Railtrack’s terms of reference for the study were to use a business-led approach, balancing managerial, commercial and technical skills, to assess all options for a privately financed modernisation of the West Coast Main Line.

The process of consultation

In order to establish market needs, the study team consulted with:

  • politicians with constituencies on or near the line
  • county and metropolitan authorities
  • district and regional councils
  • business groups - such as the Confederation of British Industry, Institute of Directors and Chamber of Commerce
  • railway and transport groups - such as Transport 2000 and various Rail Users’ Consultative Committees
  • organised consortia - such as The North of England Regional Consortium and West Coast Rail 250 Group
  • customers, potential customers and other stakeholders in the new railway industry.

Over 1,000 organisations and individuals were contacted. Feedback from this research indicated a need for:

  1. Improved reliability. There was a major opportunity for Railtrack to enhance its market image and competitiveness through genuine improvements in reliability, particularly as the two major sources of delay are signalling and civil engineering works.
  2. Increased ride comfort. The business passenger market values ride quality highly, so that passengers can use laptop computers, eat and drink, uninterrupted by disturbance from the ride. This cannot occur unless the track is in a good state of repair.
  3. Reduced journey times. Faster journey times benefit both train operators and passengers. Some groups suggested top speeds of 186 mph while others lobbied for a more modest 125 mph.
  4. Increased structure gauge. Various groups proposed increasing the load and structure gauge along the West Coast Main Line to allow trains carrying lorry trailers (piggyback). This would also enable the introduction of double-deck passenger trains.
  5. Increased capacity. An increase in line capacity could accommodate new passenger services and cater for growth in freight traffic.
  6. Cost reduction. A reduction in costs would not only benefit Railtrack, but also its stakeholders and customers. Technology change offers the potential to reduce infrastructure maintenance costs.


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Four approaches were established as a framework to develop, test and refine promising options for the West Coast Main Line. All studies require a base against which proposals can be judged. Two base cases were considered: ‘Bedrock’ - a patch and mend approach and ‘Recovery’ which allows some upfront investment to take place to drive down long term costs. Although neither case was viewed as a realistic case on its own, they helped put other proposals into perspective. Two other approaches were considered as investment cases; ‘Cost-Driven’ would make the railway as cost efficient as possible in terms of infrastructure costs while ‘Market- Driven’ would create an environment for growth and revenue enhancement.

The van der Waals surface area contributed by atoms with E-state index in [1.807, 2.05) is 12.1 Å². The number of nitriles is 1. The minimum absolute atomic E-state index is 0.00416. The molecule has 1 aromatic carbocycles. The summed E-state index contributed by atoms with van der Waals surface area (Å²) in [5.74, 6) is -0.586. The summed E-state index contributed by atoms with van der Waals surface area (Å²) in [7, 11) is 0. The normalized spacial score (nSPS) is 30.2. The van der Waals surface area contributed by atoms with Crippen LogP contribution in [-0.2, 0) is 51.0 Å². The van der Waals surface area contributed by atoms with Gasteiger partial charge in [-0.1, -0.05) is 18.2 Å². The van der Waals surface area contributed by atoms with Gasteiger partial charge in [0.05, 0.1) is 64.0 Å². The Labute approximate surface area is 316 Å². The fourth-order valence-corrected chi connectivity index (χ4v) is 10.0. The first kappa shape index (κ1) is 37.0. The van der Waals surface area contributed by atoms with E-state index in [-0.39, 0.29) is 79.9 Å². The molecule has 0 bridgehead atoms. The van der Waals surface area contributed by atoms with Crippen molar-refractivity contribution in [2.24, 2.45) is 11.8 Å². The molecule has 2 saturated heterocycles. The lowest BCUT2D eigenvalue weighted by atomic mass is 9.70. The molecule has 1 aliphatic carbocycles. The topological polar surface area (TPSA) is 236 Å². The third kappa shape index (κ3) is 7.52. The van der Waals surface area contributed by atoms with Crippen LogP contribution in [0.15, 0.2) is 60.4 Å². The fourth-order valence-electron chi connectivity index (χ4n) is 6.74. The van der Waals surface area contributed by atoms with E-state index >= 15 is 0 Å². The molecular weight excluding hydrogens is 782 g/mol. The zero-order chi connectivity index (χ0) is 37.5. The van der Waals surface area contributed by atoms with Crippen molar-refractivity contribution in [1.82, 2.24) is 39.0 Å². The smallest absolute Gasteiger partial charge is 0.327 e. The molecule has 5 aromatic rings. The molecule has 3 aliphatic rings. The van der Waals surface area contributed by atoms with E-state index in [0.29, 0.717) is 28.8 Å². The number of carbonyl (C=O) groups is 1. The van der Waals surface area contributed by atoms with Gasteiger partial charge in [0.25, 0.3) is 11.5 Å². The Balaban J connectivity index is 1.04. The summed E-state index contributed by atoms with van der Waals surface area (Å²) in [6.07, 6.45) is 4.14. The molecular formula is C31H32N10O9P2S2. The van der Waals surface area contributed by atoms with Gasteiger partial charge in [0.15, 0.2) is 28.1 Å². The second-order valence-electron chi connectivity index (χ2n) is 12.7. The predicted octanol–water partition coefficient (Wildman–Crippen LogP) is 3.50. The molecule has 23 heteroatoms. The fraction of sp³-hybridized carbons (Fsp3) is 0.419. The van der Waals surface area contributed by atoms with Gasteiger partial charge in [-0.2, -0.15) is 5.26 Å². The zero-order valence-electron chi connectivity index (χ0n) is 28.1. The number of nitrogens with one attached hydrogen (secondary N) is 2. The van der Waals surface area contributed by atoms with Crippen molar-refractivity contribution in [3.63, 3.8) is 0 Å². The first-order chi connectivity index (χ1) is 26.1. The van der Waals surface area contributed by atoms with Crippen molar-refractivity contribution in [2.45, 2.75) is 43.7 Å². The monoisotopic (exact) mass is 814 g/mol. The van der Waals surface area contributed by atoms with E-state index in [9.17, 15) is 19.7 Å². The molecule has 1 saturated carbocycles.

Technical options

The key role of the study team was to research and analyse the options for the West Coast Main Line. Options which involved unacceptably high risks, environmental impacts, costs exceeding benefits and various technical problems were not developed further. The options which were examined included:

  • Cost-Driven principal technical options - including improving trackwork components, alternative types of train control and operation for longer trains
  • Train control options - such as colourlight signalling, track circuit cab-signalling and transmission-based cab train control
  • Maintenance strategies – designed to keep disruption to a minimum
  • Market-Driven technical options - such as heavier and faster freight trains, technologically advanced train control systems and high speed passenger trains with tilting systems
  • Journey times
  • Increased capacity for passenger services
  • Freight options - such as piggyback gauge.

After sifting through the various options, the study team decided on a Core Investment Programme which would combine elements of three of the modernisation strategies - Bedrock, Recovery and Cost-Driven - into a programme of works. This would include:

  • A transmission-based train control system enabling drivers to communicate by digital radio to a control centre and where train location would be determined using passive responders.
  • A small number of control centres to combine train control, production and traction power control functions.
  • Renewal of track structures which would be brought to a higher standard of repair.
  • Power supply points to be renewed or refurbished.
  • Changes to methods of operation which would be needed to benefit from the proposals.

 Market-driven investment options

The study team packaged the best of the upgrade investments for Railtrack and its partners into eight Market-Driven investment options, each of which was carefully considered. These key options would lead to improvements in ride comfort, capacity and journey times and to improved freight services. They included:

  1. Accelerated track renewals programme